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Ohio Senate votes in favor of Down Syndrome Non-Discrimination Act

by | Nov 21, 2017

By Dave Andrusko

Both houses of the Ohio legislature have now passed the Down Syndrome Non-Discrimination Act.

On November 15, following quickly after the Senate Health, Human Services and Medicaid Committee voted in favor of SB 164, the full Senate did likewise on a vote of 20-12 vote.

The House has passed an identical bill 63-30.

If, as expected, Gov. John Kasich signs the bill, it would be illegal for abortionists to commit or attempt to commit an abortion based on a diagnosis of Down syndrome. Currently Indiana and North Dakota also ban abortions based on genetic anomalies.

SB 164 is Ohio Right to Life’s top legislative priority this year.

“We should not be making a judgment of one life being more valuable than another,” said bill sponsor Sen. Frank LaRose. “To me, it’s a question of medical ethics as much as what kind of society we want to live in.”

During an interview with WOSU radio, he said “Do we want in the state of Ohio to have people making a decision that someone is less valuable because of a chromosomal disorder that they have?”

Similar sentiments were expressed in the House. “Their right to life should be protected,” said Rep. Derek Merrin, a bill sponsor. “Individuals with Down syndrome are truly treasures.”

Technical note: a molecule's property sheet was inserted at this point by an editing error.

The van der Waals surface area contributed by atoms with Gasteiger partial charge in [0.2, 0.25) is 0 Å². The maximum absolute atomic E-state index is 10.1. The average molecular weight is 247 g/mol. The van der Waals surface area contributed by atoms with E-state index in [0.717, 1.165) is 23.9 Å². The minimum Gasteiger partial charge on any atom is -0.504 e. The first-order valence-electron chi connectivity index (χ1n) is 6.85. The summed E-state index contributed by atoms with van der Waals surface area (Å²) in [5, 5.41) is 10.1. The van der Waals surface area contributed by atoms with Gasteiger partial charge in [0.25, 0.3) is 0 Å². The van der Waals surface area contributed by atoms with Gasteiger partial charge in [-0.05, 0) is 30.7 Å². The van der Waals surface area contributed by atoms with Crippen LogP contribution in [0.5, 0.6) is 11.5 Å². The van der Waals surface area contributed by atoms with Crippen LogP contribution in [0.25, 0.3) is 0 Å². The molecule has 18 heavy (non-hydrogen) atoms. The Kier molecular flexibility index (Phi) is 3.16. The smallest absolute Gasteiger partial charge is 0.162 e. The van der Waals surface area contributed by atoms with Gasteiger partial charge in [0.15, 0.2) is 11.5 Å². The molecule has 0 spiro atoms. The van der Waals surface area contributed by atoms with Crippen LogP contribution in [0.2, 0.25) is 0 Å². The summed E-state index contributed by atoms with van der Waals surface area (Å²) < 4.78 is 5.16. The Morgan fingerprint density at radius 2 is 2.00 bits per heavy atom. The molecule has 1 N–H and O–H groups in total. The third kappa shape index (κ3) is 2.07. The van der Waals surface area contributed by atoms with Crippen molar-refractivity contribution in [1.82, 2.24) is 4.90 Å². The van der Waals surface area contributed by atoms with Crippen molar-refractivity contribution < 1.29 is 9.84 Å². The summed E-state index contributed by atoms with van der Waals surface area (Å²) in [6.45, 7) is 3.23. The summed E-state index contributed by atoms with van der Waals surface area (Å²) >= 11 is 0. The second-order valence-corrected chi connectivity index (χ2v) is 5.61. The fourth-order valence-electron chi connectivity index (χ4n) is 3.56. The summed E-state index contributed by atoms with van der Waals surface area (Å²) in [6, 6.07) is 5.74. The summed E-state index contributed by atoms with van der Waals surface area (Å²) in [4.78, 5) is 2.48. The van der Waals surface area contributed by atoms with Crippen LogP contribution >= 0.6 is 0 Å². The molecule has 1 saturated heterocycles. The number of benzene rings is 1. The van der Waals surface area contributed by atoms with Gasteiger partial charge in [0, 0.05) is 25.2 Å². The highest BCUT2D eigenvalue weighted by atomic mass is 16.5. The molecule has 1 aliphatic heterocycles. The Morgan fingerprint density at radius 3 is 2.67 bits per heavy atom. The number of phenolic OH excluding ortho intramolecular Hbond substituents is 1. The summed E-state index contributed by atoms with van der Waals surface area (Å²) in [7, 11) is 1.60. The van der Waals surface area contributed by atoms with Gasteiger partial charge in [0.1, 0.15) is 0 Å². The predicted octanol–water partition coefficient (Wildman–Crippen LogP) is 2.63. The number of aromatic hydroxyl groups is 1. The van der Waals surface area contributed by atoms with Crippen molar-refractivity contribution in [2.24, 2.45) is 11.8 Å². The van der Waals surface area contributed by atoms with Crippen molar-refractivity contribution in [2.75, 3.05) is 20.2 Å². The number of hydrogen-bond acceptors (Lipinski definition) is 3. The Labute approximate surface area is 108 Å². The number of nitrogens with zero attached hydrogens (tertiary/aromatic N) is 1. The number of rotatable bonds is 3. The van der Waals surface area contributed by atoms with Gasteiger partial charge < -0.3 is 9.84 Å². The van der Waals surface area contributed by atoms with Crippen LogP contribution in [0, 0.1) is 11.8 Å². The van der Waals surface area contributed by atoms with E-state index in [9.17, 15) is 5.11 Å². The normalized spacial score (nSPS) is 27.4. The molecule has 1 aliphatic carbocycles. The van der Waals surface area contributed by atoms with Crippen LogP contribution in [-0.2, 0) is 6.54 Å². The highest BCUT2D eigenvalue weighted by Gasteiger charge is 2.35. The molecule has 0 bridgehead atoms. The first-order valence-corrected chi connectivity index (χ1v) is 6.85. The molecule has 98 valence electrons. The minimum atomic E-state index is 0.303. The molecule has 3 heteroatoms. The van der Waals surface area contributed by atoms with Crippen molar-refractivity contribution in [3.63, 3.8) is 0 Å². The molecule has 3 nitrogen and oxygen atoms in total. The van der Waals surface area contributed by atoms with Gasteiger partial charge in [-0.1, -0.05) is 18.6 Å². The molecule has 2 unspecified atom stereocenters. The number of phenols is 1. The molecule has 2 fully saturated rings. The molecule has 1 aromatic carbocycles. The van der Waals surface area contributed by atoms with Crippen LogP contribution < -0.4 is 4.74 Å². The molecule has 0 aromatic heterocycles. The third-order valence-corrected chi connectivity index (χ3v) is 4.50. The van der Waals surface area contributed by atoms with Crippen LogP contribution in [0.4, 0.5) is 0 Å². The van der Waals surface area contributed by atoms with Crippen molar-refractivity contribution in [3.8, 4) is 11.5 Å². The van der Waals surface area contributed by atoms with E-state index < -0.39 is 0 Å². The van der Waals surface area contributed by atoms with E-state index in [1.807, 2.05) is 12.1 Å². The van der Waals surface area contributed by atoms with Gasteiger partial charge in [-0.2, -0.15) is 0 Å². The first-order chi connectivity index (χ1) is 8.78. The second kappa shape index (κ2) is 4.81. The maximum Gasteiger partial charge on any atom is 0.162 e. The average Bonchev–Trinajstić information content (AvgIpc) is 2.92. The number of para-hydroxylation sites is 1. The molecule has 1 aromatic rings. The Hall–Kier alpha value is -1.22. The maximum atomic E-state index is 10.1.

Added Rep. Sarah LaTourette, “I continue to say that this bill is about so much more than abortion. … I truly believe that it’s about discriminating against some of our most vulnerable, discriminating against an unborn child simply because they might have a Down syndrome diagnosis. That’s something that I find absolutely unacceptable.”

Pro-abortionists insisted banning these abortions “interferes with the patient-doctor relationship” and “discourages doctors from coming to the state.”

Prior to the vote in the Senate Health, Human Services and Medicaid Committee Larry and Jackie Keough spoke in favor of the bill, according to the Columbus Dispatch [www.dispatch.com/news/20171114/bill-to-ban-down-syndrome-abortions-in-ohio-headed-to-full-senate]. They were there with two of their daughters; one daughter has Down syndrome.

“We ask each of you to support SB 164 that would stop the genocidal practice of aborting unborn children with Down syndrome,” Jackie Keough said, Megan Henry of the Dispatch reported.“By doing so, this can be a critical step to eliminate abortion based on individual genetic makeup.”